Thursday, May 03, 2007

The Black Prince

A program provided by Answers.Com pops up when the computer starts up, if you’ve selected that as an option. It’s a cute little information provider. The program is broken up into three tabs. The first is a lead tidbit, the second is On This Day, or something like that, listing famous people who were born on that day, and the third is In The News, a short selection of unusual news events.

May 3, 2007’s Answers.Com’s lead section was on Niccolo Machiavelli, born on May 3, 1469, in Florence, Italy. Machiavelli was the diplomat and political advisor who wrote The Black Prince. Machiavelli thought that a politician must be ruthless, and filled to the brim with self-interest.

While reading this little ditty the parallels to Israel’s Prime Minister Olmert come to mind. As a cunning politician he has no equal, unless it is his vice-Prime Minister Shimon Peres.

The failed palace revolt staged yesterday by Israel’s Foreign Minister Tzippi Livni was not fully explained in the press. One of Livni’s advisors told her that a majority of the Kadima party would side with her if she called for PM Olmert’s resignation, appointing her to replace him. She indeed called for Olmert to resign, but the majority of Kadima party members who were to support her evaporated.

One of Israel Radio’s Reshet bet commentators said, “The rats decided to stay on the ship.”

Somehow Prime Minister Olmert, the consummate politician, managed to get to the Kadima members and convince them not to support a call for his resignation. Rather, Minister of Security Avi Dichter came out with a statement supporting Olmert. So did Minister without Portfolio Meir Shitrit.

Foreign Minister Livni was forced to show suitable remorse. Olmert said he wouldn’t call for her resignation at this time.

The media had a field day, shifting their focus from Olmert and the Winograd Commission’s harsh criticism of him, Defense Minister Peretz, and ex-Chief of Staff Halutz, to Livni. She was hung out to dry.

Opposition spokespersons joined in the mêlée. The Likud Party’s former Foreign Minister Shalom Sivan asked, during a radio interview, how Livni could continue in the government, representing Israel to the world when she didn’t have faith in the Prime Minister who was running the country.

Likud Party leader Benjamin “Bibi” Netanyahu laid into PM Olmert on the podium of the Knesset today. As expected Netanyahu called on Olmert to resign. He said that the country should go to the polls to elect a new leader.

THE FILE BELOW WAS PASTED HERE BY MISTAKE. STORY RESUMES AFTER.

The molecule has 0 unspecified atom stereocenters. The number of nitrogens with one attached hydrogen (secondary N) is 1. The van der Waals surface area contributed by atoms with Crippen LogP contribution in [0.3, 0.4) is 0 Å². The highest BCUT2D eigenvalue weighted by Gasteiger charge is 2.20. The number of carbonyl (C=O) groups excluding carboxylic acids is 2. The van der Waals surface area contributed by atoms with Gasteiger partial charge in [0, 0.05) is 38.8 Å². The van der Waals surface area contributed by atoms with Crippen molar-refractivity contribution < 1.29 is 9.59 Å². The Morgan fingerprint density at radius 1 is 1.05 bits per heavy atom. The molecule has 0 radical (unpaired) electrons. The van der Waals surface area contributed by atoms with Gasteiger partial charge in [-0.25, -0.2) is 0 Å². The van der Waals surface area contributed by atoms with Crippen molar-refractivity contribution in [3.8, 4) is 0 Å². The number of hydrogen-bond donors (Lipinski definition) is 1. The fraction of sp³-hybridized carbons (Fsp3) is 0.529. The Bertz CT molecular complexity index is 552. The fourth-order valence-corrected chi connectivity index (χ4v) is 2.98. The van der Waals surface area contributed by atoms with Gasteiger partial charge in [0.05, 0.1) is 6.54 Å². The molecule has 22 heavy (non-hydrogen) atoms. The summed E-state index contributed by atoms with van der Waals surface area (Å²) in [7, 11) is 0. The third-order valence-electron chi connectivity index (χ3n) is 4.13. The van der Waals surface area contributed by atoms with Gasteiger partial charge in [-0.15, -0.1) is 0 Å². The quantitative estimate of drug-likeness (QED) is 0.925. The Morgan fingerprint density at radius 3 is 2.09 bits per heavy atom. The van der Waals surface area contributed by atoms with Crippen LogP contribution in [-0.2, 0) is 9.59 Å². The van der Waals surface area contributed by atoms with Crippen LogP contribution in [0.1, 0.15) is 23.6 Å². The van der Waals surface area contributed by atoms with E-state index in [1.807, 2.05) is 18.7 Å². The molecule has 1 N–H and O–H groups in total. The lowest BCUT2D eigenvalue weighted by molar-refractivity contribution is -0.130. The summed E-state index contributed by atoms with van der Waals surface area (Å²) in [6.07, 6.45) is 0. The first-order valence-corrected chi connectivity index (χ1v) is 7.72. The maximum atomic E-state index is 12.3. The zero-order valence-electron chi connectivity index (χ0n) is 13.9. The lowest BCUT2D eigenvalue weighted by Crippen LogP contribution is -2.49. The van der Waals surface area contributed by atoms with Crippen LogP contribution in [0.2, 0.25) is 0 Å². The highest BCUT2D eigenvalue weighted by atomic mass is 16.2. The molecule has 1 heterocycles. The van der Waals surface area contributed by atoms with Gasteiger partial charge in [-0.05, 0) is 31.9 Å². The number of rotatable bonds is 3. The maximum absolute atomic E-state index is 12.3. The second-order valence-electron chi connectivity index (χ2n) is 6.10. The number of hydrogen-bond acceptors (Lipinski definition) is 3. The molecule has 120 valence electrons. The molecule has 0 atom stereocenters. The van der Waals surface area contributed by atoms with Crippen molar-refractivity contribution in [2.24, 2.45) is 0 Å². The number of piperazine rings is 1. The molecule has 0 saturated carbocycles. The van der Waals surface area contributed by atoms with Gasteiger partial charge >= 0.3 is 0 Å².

Netanyahu thought it strange that Olmert would consider staying on to “implement suggestions of the Winograd Commission,” when the Winograd commission found that Olmert was the one responsible for the snafu in the first place.

But the “street” in Israel is in no hurry to see Olmert leave his keys on the Prime Minister’s desk, and go home for good. “What? You’d rather have Barak? Netanyahu?” an old timer told an Israel Television Channel 10 reporter through the window of a bus during the unreliable but popular man-in-the-street interviews.

The freakiness of the Prime Minister staying in office after the lambasting he took in the Winograd Commission has become the focus of much discussion in Israel. One pundit claimed that while some of Olmert’s opponents were watching the popularity polls, which showed Olmert with between a 0 per cent to 3 per cent rating, Olmert was busy cementing his support in Kadima to withstand the attempt by Tzippi Livni to get his job.
Sure enough, even though no one wants Olmert to stay in the job he managed to persuade enough people in his party to support him over Livni.

Military analysts have said that Olmert should not be in a position to lead Israel in the event of another war. The analysts say that with Syria amassing troops on the northern border, conducting war games on a scale that hasn’t been seen since 1973 on the eve of the Yom Kippur War, Olmert poses a great risk to Israel.

But he doesn’t agree, or seem to care. He has weathered the storm of this attempt to unseat him. He plans to remain in power for at least a few more months. Knowing the way Olmert skillfully handles his own supporters, and seems to neutralize his opponents with great aplomb; one can even imagine a scenario where Olmert is in power until the end of his term in Jan 2010. After all, no one seems capable of outsmarting him.

But like Shimon Peres, the 83-year old elder statesman, who could pull political rabbits out of all sorts of hats, so much so that hardly anyone in Israel really trusted him since no one ever knew what he was really up to, Olmert seems to have sat at Peres’ feet long enough to learn a number of lessons in political survival.

The big question is, though, if Olmert’s survival and the survival of Israel are one in the same? What seems increasingly clear is that Olmert can survive Israel, but it is not as clear that Israel can survive Olmert.

Saul Olinsky, a great labor organizer during the 1930’s in Chicago once said that the essence of any choice is in its alternatives.

The problem in Israel today is that none of the alternatives to Olmert seem that much better. Netanyahu is the guy people love to hate, and Ehud Barak of the goofy smile has yet to prove he can do a better job next time he is Prime Minister than he did the last time.

Most of all, with the culture of corruption, patronage, arrogance, and ruling class versus the unwashed masses mentality, no one has really stepped up to offer a solution to the problems endemic in Israeli politics. Problems that have pretty much become so imbedded in the culture that they are hard to get out. The unfortunate analogy is a Cancer cell that is replicating. The tendrils so intertwined in the healthy cells that even surgery isn’t feasible.

Israel is one of the leaders in finding cures for various types of cancer. Perhaps some genius will find a way to cure this strain as well.